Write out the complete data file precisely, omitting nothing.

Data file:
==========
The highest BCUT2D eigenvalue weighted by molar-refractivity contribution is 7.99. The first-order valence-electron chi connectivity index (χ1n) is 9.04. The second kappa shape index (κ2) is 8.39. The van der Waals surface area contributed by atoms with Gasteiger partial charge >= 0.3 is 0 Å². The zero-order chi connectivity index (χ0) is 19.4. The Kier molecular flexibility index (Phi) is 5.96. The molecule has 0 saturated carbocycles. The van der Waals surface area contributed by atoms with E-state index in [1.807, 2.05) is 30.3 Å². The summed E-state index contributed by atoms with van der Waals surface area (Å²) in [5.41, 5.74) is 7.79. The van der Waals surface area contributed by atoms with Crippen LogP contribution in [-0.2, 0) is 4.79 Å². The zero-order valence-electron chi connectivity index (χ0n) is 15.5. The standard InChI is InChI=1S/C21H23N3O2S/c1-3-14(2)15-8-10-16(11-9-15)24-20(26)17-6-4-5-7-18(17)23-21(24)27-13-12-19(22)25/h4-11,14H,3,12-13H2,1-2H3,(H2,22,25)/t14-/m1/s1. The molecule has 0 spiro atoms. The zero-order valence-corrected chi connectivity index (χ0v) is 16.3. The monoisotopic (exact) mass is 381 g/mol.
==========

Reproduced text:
The highest BCUT2D eigenvalue weighted by molar-refractivity contribution is 7.99. The first-order valence-electron chi connectivity index (χ1n) is 9.04. The second kappa shape index (κ2) is 8.39. The van der Waals surface area contributed by atoms with Gasteiger partial charge >= 0.3 is 0 Å². The zero-order chi connectivity index (χ0) is 19.4. The Kier molecular flexibility index (Phi) is 5.96. The molecule has 0 saturated carbocycles. The van der Waals surface area contributed by atoms with E-state index in [1.807, 2.05) is 30.3 Å². The summed E-state index contributed by atoms with van der Waals surface area (Å²) in [5.41, 5.74) is 7.79. The van der Waals surface area contributed by atoms with Crippen LogP contribution in [-0.2, 0) is 4.79 Å². The zero-order valence-electron chi connectivity index (χ0n) is 15.5. The standard InChI is InChI=1S/C21H23N3O2S/c1-3-14(2)15-8-10-16(11-9-15)24-20(26)17-6-4-5-7-18(17)23-21(24)27-13-12-19(22)25/h4-11,14H,3,12-13H2,1-2H3,(H2,22,25)/t14-/m1/s1. The molecule has 0 spiro atoms. The zero-order valence-corrected chi connectivity index (χ0v) is 16.3. The monoisotopic (exact) mass is 381 g/mol.